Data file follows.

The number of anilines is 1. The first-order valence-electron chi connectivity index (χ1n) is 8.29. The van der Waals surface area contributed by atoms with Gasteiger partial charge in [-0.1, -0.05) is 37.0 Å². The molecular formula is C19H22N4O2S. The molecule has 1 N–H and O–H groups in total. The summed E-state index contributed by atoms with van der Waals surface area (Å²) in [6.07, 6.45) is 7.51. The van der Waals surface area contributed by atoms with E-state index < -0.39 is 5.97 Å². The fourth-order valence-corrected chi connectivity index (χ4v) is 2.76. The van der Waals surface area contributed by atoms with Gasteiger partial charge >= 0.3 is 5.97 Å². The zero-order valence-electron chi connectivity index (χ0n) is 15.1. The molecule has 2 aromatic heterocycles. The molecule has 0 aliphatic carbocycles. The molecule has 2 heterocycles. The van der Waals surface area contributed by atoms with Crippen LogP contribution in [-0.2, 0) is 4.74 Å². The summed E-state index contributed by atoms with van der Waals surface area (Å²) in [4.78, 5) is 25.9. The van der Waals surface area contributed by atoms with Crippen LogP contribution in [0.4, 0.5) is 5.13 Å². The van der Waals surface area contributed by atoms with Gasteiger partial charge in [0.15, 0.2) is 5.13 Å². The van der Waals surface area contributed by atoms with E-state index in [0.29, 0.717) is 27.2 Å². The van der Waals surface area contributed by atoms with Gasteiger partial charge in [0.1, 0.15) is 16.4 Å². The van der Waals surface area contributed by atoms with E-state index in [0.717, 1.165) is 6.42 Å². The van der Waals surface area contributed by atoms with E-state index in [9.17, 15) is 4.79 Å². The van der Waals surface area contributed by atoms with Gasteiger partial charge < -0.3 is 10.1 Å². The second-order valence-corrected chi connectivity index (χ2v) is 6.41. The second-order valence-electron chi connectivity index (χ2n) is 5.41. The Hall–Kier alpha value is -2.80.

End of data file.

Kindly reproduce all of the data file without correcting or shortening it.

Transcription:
The number of anilines is 1. The first-order valence-electron chi connectivity index (χ1n) is 8.29. The van der Waals surface area contributed by atoms with Gasteiger partial charge in [-0.1, -0.05) is 37.0 Å². The molecular formula is C19H22N4O2S. The molecule has 1 N–H and O–H groups in total. The summed E-state index contributed by atoms with van der Waals surface area (Å²) in [6.07, 6.45) is 7.51. The van der Waals surface area contributed by atoms with E-state index < -0.39 is 5.97 Å². The fourth-order valence-corrected chi connectivity index (χ4v) is 2.76. The van der Waals surface area contributed by atoms with Gasteiger partial charge >= 0.3 is 5.97 Å². The zero-order valence-electron chi connectivity index (χ0n) is 15.1. The molecule has 2 aromatic heterocycles. The molecule has 0 aliphatic carbocycles. The molecule has 2 heterocycles. The van der Waals surface area contributed by atoms with Crippen LogP contribution in [-0.2, 0) is 4.74 Å². The summed E-state index contributed by atoms with van der Waals surface area (Å²) in [4.78, 5) is 25.9. The van der Waals surface area contributed by atoms with Crippen LogP contribution in [0.4, 0.5) is 5.13 Å². The van der Waals surface area contributed by atoms with Gasteiger partial charge in [0.15, 0.2) is 5.13 Å². The van der Waals surface area contributed by atoms with E-state index in [0.29, 0.717) is 27.2 Å². The van der Waals surface area contributed by atoms with Gasteiger partial charge in [0.1, 0.15) is 16.4 Å². The van der Waals surface area contributed by atoms with E-state index in [0.717, 1.165) is 6.42 Å². The van der Waals surface area contributed by atoms with E-state index in [9.17, 15) is 4.79 Å². The van der Waals surface area contributed by atoms with Gasteiger partial charge < -0.3 is 10.1 Å². The second-order valence-corrected chi connectivity index (χ2v) is 6.41. The second-order valence-electron chi connectivity index (χ2n) is 5.41. The Hall–Kier alpha value is -2.80.